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How Cheap Gas Can Be Deadly

A gasoline pump nozzle dispenses fuel into a vehicle at a Hess gas station in Gordonsville, Tennessee, U.S. on Saturday, Oct. 24, 2015. Hess is scheduled to release their quarterly earnings on . Photographer: Luke Sharrett/BloombergA gasoline pump nozzle dispenses fuel into a vehicle at a Hess gas station in Gordonsville, Tennessee, U.S. on Saturday, Oct. 24, 2015. Hess is scheduled to release their quarterly earnings on . Photographer: Luke Sharrett/Bloomberg

According to numbers crunched by the Oregonian, traffic fatalities in Oregon jumped 13% in 2014. Preliminary data shows that 352 people were killed in the state due to traffic accidents, up from 313 in 2013. Last year’s death total was the highest it’s been in Oregon since 2009, when there were 377 traffic fatalities.

At least some of the 2014 spike, the report surmises, can be attributed to gas prices falling lower and lower during the second half of the year. As gas gets cheaper, more drivers take to the roads, and the likelihood of accidents increases.

The phenomenon isn’t limited to Oregon. Earlier this week, NPR aired an interview with Guangqing Chi, a sociologist at South Dakota State University whose research reveals it’s a foregone conclusion that cheaper gas equates to more accidents (and deaths) on the roads. In one study, a 20¢ drop in gas prices in Minnesota was linked to an extra 15 deaths annually. In Chi’s hypothetical estimation, “a $2 drop in gasoline price can translate to about 9,000 road fatalities per year in the U.S.”

Still, there is no direct causation, and any surge in accidents in 2014 must be viewed in a historical context: There were routinely around 450 traffic fatalities in Oregon in the mid-’90s, so even with the recent jump in accidents, the roads are considerably safer a decade later. What’s more, several states, including Missouri, New York, Tennessee, and Vermont, are actually reporting a decrease in traffic fatalities coinciding with plummeting gas prices last year. It’s also unclear to what extent constant improvements in car design and safety features have helped keep fatality tallies down, but surely they factor in.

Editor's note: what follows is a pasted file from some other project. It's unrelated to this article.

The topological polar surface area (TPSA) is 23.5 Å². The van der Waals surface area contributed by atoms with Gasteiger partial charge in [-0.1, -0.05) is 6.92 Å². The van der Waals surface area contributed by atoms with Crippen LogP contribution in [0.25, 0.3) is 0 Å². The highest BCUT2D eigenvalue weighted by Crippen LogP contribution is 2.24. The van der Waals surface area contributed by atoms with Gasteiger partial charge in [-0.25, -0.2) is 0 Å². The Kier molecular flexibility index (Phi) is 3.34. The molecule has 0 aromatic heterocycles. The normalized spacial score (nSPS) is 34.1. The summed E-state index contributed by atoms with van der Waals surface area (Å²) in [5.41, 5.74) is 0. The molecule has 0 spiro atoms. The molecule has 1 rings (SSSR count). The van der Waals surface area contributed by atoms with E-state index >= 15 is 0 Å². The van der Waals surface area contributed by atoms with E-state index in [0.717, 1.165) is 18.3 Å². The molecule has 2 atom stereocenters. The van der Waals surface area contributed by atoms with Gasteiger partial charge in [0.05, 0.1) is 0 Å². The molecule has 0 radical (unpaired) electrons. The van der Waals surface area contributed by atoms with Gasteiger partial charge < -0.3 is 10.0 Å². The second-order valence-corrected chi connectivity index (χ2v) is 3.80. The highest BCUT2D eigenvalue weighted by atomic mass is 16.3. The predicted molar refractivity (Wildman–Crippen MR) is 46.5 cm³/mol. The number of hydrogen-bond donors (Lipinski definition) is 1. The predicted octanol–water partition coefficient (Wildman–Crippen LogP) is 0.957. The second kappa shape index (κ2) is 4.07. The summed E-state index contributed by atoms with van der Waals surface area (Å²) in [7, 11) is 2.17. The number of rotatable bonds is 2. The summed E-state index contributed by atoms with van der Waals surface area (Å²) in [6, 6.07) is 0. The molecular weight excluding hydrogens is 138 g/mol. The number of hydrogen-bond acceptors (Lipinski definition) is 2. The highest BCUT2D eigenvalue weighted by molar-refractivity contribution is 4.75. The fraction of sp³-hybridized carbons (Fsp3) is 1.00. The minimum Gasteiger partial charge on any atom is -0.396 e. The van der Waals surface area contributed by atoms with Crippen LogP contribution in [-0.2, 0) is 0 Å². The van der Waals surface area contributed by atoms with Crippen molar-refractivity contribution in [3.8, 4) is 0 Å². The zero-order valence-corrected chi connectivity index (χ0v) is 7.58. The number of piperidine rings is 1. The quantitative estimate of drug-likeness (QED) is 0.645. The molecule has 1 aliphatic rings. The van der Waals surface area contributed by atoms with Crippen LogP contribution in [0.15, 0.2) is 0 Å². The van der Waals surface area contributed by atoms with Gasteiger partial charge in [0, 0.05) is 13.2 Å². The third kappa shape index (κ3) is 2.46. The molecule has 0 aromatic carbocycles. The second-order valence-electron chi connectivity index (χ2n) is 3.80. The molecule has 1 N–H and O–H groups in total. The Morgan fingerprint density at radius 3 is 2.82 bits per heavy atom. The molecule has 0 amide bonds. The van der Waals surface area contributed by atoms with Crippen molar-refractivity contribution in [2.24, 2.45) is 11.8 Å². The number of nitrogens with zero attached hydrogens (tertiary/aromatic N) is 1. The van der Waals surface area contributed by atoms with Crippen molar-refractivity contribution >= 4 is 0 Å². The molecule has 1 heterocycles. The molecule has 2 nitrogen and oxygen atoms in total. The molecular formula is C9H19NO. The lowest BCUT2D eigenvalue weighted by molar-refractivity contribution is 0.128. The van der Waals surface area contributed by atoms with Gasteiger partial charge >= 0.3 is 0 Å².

While Oregon’s traffic fatality spike shouldn’t be viewed as proof that cheaper gas causes more deaths, what we do know is that—generally speaking, over time—more drivers are out on the roads when prices are low at the pump, and more crowded roads mean more accidents. Chi’s research backs this theory up.

It’s not just that cheap gas encourages more people to hit the road, however. When gas is expensive, people are more likely to drive like Grandmas—accelerating slowly and cautiously, braking hard only when it’s absolutely necessary, using cruise control or just maintaining a steady speed on highways. Drivers may be doing so primarily because these techniques help you get the best fuel economy, but it’s also pretty obvious that driving in this manner is simply safer.

Driving like a jerk, on the other hand, has been shown to be costly in more ways than one. A 2012 GM study estimated that people who don’t bother with “smart driving” techniques like accelerating slowly and keeping the car at 70 mph rather than 80 mph on highways could expect to pay up to $100 more in gasoline per month. And it’s easy to see how speeding and stomping on the gas and brake pedals hard—which we’re more likely to do when gas prices are cheap—can result in more accidents.